In marathon terms, right now we’re nearly at mile 21. With a little more than five to go, your body is going to do one of three things: break down and refuse to continue, blister and slow your pace from an 8.5-second mile to an agonizing stroll, or find a second wind that will carry you gratefully over the finish line.
Thirty-one college football bowl games down, four to go. The fresh workout of the NFL Playoffs leading to Super Bowl XLVI in Indianapolis beckons. From fans to college administrators, bowl sponsors to ESPN’s weary College GameDay crew, I think we’re all ready to move on. Except, of course, for those SEC nuts gearing up for Monday’s Allstate BCS National Championship Game in New Orleans between the University of Alabama and Louisiana State University—and the biggest days-long party this side of Mardi Gras.
Let the schools rake in their bowl takes. Let the coaches collect their postseason bonuses. For better or worse, let these four remaining bowl games begin.
Bowl Number Crunchers Pin Their Hopes on Monday and Beyond
West Virginia’s 70-33 win over Clemson in Wednesday night’s Orange Bowl was the biggest blowout in Bowl Championship Series history. It was also one of its worst ratings duds. Nielsen indicated the game’s ratings were down 46 percent from the comparable bowl game last year. Despite dramatic Rose and Fiesta Bowls this past Monday, in fact, ratings through four BCS games this year are down 13 percent from a year ago.
Bowl attendance this season has fared even worse. While Orange Bowl attendance increased slightly from last year, seats on StubHub.com were “selling for as little as $11” the afternoon of the game, according to the Miami Herald, while 50-yard-line seats could be had for less than $300 on the Orange Bowl website’s ticket resale board. The night before, the announced crowd of 64,512 at New Orleans’ Mercedes-Benz Superdome for the Allstate Sugar Bowl was nearly 12,000 seats short of capacity, highly unusual for a Sugar Bowl game.
A full dozen college bowl games were played this season before one sold out—the Champs Sports Bowl on Dec. 29. Overall, total attendance for the 29 bowl games prior to the Sugar Bowl is “nearly 2 percent lower this season than it was last season,” as reported by USA Today, and average bowl attendance for the season will likely “fall below 51,000 for only the second time since 1979.”
What to blame—the economy, the matchups, or the BCS calendar, which scheduled all four of its bowl games on the new year’s first few back-to-work-and-school days? Or the ever-mounting pressure on schools to sell out their ticket allotments and make the whole bowl endeavor less of a financial black hole than it actually is? While it’s undoubtedly a confluence of factors, you can bet good money on one thing: We’ll not see any fewer bowl games played in the near future. Until they start losing serious money for the likes of ESPN and CBS, the games are here to stay.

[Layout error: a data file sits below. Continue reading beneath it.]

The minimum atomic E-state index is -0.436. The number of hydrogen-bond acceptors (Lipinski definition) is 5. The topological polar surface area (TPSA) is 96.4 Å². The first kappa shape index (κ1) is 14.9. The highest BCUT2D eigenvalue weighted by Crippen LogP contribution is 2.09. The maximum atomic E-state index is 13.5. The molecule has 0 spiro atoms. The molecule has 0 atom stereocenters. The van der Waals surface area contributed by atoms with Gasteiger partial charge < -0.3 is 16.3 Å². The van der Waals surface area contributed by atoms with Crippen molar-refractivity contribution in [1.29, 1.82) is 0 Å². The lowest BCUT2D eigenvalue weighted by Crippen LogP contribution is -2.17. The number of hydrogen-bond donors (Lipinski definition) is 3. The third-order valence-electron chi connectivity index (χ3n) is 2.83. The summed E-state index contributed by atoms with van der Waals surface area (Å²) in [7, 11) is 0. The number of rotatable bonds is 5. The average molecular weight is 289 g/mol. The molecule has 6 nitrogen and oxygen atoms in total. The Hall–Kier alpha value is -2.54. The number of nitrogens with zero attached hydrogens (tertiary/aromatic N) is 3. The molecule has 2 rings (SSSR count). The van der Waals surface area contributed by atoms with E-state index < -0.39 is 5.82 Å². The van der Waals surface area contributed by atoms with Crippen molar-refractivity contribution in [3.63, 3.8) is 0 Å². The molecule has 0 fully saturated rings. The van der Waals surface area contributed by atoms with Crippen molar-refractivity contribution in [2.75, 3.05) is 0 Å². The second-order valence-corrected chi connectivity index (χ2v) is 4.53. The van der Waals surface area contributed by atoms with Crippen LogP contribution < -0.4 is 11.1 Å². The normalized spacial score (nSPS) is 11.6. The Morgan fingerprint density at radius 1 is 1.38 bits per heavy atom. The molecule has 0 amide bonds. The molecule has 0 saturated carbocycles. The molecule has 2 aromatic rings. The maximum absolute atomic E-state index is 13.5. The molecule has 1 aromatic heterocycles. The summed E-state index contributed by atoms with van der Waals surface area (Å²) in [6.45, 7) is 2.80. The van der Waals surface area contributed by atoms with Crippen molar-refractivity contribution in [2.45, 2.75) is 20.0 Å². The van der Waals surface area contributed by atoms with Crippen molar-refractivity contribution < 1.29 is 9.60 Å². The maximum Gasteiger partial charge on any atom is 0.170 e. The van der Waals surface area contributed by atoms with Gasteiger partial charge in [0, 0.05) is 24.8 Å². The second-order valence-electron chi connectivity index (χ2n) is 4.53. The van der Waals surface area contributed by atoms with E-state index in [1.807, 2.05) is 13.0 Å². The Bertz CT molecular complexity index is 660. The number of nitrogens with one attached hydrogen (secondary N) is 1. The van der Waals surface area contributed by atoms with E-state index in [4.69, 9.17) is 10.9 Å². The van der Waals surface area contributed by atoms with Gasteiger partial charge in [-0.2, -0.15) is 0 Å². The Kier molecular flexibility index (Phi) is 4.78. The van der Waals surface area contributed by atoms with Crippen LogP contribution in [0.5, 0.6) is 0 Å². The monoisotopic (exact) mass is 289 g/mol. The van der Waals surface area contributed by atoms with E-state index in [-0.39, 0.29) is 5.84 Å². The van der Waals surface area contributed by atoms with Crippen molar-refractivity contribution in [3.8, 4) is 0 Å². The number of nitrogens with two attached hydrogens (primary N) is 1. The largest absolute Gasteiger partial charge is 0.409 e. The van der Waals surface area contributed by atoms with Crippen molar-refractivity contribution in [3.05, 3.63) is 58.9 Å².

The glimmering light at the end of the bowl tunnel this year, of course, emanates from New Orleans, where Mercedes-Benz Superdome operators and local merchants have much to be hopeful about in the new year. Not only is the BCS National Championship game and its average secondary ticket price of almost $2,000 back in their laps, the facility and its environs can also look forward to hosting the NCAA Men’s Basketball Championship Final Four in the spring and Super Bowl XLVII next year. For now, the Superdome and the city prepare to welcome the hard-partying fans of Alabama and nearby LSU. “This is going to be comparable to a Super Bowl, or even bigger,” longtime New Orleans resident and Sugar Bowl committee member Ronnie Burns told CBS, alluding not only to game attendees but also to the 100,000 fans expected to show up in the French Quarter just to be part of it all. The economic impact of hosting two BCS games in seven days is expected to reach $400 million, an important marker for a city that hasn’t yet gotten over Hurricane Katrina.
In case Monday’s LSU-Alabama game leaves you hungry for more college football, diehard fans can look forward to the AstroTurf NFLPA Collegiate Bowl, a brand-new event on Jan. 21 at the Home Depot Center in Los Angeles that showcases the talents of draft-eligible collegiate players. The game will be broadcast on the newly rebranded NBC Sports Network and coached by Super Bowl winners Dick Vermeil and Tom Flores. “AstroTurf and the NFLPA are on stage at the Home Depot Center together arm in arm,” says AstroTurf President Bryan Peeples, noting that the NFLPA chose to partner with AstroTurf after visiting their Georgia manufacturing facilities, as well as the University of Tennessee’s Center for Athletic Field Safety, which is funded by the synthetic-turf leader.